“It isn’t just you wondering how many issues of The New Yorker have gone by without one major piece written by a woman…How many issues of The New York Review of Books it took before they found it in their hearts to publish more than one essay by a woman, or even critique a woman’s work (That banging you hear, that’s the sound of the editors nailing 2x4s over the manor windows).  And someone should wake up the editors of The New Republic, who had their worst year yet, and let them know it’s not reading women that lowers testosterone.…”






Still, the picture is not all doom and gloom.  Other magazines have responded by consciously attempting to reverse the imbalance.  In particular, GRANTA, Tin House, Poetry Magazine, and Boston Review are a few of the bright stars in this small universe, with Poetry maintaining the most consistent parity for four years running.  And at The New York Times Book Review, new editor Pamela Paul is making inroads not just in covering more books by women but also by having female writers review books by male authors and vice versa – something more or less unprecedented before her tenure.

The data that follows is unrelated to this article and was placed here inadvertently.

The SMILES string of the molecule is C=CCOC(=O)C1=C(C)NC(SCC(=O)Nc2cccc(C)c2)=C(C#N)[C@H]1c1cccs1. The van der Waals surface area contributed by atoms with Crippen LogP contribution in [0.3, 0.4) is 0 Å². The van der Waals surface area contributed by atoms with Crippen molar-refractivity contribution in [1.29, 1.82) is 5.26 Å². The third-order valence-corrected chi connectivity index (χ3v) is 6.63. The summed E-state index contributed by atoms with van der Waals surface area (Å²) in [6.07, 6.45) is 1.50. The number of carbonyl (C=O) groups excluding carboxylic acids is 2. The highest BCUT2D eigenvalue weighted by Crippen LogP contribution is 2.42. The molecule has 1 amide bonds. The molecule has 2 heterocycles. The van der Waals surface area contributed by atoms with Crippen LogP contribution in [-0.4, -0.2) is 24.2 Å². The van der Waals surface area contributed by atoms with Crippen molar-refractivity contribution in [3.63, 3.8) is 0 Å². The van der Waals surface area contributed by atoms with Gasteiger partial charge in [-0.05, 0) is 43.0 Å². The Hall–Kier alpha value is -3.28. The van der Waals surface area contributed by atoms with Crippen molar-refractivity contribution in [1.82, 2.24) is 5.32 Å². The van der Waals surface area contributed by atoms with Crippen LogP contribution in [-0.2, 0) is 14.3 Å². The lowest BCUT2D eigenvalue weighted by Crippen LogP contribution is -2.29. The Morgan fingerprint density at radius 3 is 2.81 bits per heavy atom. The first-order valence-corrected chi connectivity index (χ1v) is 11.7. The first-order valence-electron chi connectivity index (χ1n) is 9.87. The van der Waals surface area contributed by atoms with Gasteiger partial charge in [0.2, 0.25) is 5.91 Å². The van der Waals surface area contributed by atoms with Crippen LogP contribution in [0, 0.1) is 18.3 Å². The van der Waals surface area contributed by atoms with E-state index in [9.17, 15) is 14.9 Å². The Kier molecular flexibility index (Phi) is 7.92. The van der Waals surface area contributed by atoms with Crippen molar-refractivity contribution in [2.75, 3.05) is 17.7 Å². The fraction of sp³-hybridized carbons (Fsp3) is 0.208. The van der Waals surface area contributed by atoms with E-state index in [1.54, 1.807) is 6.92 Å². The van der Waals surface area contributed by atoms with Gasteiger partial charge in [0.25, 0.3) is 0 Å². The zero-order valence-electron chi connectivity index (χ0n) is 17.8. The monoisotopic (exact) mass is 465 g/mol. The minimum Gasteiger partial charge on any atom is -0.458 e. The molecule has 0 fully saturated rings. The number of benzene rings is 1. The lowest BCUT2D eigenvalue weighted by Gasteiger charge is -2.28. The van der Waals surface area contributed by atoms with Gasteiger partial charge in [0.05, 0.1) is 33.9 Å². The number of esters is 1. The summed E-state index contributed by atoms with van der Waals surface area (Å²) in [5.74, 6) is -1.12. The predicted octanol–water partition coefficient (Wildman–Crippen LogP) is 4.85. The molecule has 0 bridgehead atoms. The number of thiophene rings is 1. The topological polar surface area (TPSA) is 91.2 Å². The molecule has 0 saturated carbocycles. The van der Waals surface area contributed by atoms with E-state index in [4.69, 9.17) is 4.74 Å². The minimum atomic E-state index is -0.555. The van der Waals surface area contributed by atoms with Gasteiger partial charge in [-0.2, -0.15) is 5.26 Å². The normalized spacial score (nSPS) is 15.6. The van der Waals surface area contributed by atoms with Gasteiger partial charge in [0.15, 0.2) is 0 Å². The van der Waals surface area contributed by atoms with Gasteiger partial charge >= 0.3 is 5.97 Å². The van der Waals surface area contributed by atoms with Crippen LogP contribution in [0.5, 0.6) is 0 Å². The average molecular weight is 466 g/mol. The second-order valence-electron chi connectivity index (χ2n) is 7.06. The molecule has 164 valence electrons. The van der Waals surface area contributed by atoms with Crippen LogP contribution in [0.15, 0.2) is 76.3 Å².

Responses to “The Count” have varied widely, but clearly the numbers have struck a chord.  More and more column inches are being devoted to the topic of gender parity, in publications ranging from Mother Jones(“Where Are the Women Writers?”) to The Guardian (“Research Shows Male Writers Still Dominate Books World”) to Flavorwire (“Why I’m Canceling My Subscription: An Open Letter to Harper’s from a Loyal Reader” and “A Tale of Two Literary Magazines: The Believer and Tin House Respond to the VIDA Count“).  According to playwright Amy Wheeler, who writes on the VIDA website, the implications of such an imbalance are sobering: “If you understand that storytellers shape our culture, then ‘Who gets to be our storytellers?’ becomes a pivotal question.”  The fact is that while many editors maintain that the work they publish is the best work that comes over the transom, a significant share of that published by the premier literary magazines is either solicited (by male-heavy editorial staffs) or submitted to these editors via literary agents, who, according to Schappell, statistically tend to submit more stories by men than women.